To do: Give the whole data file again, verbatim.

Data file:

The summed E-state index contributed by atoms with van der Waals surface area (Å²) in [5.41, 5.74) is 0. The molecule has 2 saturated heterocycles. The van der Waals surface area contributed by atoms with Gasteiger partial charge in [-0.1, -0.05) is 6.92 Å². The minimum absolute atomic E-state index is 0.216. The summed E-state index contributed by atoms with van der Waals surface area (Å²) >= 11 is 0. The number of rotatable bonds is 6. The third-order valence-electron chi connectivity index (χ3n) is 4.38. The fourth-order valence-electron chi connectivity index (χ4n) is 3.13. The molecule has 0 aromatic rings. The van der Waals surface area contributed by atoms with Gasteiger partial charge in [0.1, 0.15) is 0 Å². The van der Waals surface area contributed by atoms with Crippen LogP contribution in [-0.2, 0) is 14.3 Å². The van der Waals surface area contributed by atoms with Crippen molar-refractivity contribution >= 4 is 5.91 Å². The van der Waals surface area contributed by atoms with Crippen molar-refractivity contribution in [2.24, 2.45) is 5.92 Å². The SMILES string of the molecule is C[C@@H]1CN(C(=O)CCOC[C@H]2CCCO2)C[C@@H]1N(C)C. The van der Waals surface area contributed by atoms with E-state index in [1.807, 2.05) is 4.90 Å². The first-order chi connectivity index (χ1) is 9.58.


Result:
The summed E-state index contributed by atoms with van der Waals surface area (Å²) in [5.41, 5.74) is 0. The molecule has 2 saturated heterocycles. The van der Waals surface area contributed by atoms with Gasteiger partial charge in [-0.1, -0.05) is 6.92 Å². The minimum absolute atomic E-state index is 0.216. The summed E-state index contributed by atoms with van der Waals surface area (Å²) >= 11 is 0. The number of rotatable bonds is 6. The third-order valence-electron chi connectivity index (χ3n) is 4.38. The fourth-order valence-electron chi connectivity index (χ4n) is 3.13. The molecule has 0 aromatic rings. The van der Waals surface area contributed by atoms with Gasteiger partial charge in [0.1, 0.15) is 0 Å². The van der Waals surface area contributed by atoms with Crippen LogP contribution in [-0.2, 0) is 14.3 Å². The van der Waals surface area contributed by atoms with Crippen molar-refractivity contribution >= 4 is 5.91 Å². The van der Waals surface area contributed by atoms with Crippen molar-refractivity contribution in [2.24, 2.45) is 5.92 Å². The SMILES string of the molecule is C[C@@H]1CN(C(=O)CCOC[C@H]2CCCO2)C[C@@H]1N(C)C. The van der Waals surface area contributed by atoms with E-state index in [1.807, 2.05) is 4.90 Å². The first-order chi connectivity index (χ1) is 9.58.